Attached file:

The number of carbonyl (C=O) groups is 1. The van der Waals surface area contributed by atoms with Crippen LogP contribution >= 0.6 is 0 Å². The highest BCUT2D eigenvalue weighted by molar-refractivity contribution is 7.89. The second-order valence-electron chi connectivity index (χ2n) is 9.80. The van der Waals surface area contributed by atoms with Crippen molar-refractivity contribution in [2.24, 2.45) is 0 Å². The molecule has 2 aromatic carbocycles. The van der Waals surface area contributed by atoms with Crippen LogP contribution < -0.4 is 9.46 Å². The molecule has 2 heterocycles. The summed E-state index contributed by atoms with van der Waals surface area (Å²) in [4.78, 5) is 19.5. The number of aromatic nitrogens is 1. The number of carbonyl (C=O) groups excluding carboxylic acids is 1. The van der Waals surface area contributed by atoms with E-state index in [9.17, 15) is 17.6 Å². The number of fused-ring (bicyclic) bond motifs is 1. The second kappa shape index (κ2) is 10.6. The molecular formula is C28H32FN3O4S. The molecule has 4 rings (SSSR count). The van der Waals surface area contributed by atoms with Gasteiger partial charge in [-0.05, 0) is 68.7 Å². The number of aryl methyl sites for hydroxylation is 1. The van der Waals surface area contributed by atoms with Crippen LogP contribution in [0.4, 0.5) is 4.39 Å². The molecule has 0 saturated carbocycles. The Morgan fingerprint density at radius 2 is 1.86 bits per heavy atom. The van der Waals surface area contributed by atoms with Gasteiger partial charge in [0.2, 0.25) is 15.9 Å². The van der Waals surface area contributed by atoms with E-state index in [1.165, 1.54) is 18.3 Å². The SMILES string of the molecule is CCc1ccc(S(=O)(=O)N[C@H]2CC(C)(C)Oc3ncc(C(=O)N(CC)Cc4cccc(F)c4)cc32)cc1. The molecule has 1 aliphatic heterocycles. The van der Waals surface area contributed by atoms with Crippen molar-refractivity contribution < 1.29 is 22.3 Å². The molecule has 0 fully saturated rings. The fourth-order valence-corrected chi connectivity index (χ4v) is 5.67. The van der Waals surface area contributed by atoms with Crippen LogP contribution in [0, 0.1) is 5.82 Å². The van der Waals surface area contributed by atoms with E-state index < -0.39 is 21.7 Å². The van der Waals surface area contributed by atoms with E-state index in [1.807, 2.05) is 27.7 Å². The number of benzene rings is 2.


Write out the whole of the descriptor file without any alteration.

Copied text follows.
The number of carbonyl (C=O) groups is 1. The van der Waals surface area contributed by atoms with Crippen LogP contribution >= 0.6 is 0 Å². The highest BCUT2D eigenvalue weighted by molar-refractivity contribution is 7.89. The second-order valence-electron chi connectivity index (χ2n) is 9.80. The van der Waals surface area contributed by atoms with Crippen molar-refractivity contribution in [2.24, 2.45) is 0 Å². The molecule has 2 aromatic carbocycles. The van der Waals surface area contributed by atoms with Crippen LogP contribution < -0.4 is 9.46 Å². The molecule has 2 heterocycles. The summed E-state index contributed by atoms with van der Waals surface area (Å²) in [4.78, 5) is 19.5. The number of aromatic nitrogens is 1. The number of carbonyl (C=O) groups excluding carboxylic acids is 1. The van der Waals surface area contributed by atoms with E-state index in [9.17, 15) is 17.6 Å². The number of fused-ring (bicyclic) bond motifs is 1. The second kappa shape index (κ2) is 10.6. The molecular formula is C28H32FN3O4S. The molecule has 4 rings (SSSR count). The van der Waals surface area contributed by atoms with Gasteiger partial charge in [-0.05, 0) is 68.7 Å². The number of aryl methyl sites for hydroxylation is 1. The van der Waals surface area contributed by atoms with Crippen LogP contribution in [0.4, 0.5) is 4.39 Å². The molecule has 0 saturated carbocycles. The Morgan fingerprint density at radius 2 is 1.86 bits per heavy atom. The van der Waals surface area contributed by atoms with Gasteiger partial charge in [0.2, 0.25) is 15.9 Å². The van der Waals surface area contributed by atoms with E-state index in [1.165, 1.54) is 18.3 Å². The SMILES string of the molecule is CCc1ccc(S(=O)(=O)N[C@H]2CC(C)(C)Oc3ncc(C(=O)N(CC)Cc4cccc(F)c4)cc32)cc1. The molecule has 1 aliphatic heterocycles. The van der Waals surface area contributed by atoms with Crippen molar-refractivity contribution < 1.29 is 22.3 Å². The molecule has 0 fully saturated rings. The fourth-order valence-corrected chi connectivity index (χ4v) is 5.67. The van der Waals surface area contributed by atoms with Crippen LogP contribution in [0, 0.1) is 5.82 Å². The van der Waals surface area contributed by atoms with E-state index < -0.39 is 21.7 Å². The van der Waals surface area contributed by atoms with E-state index in [1.807, 2.05) is 27.7 Å². The number of benzene rings is 2.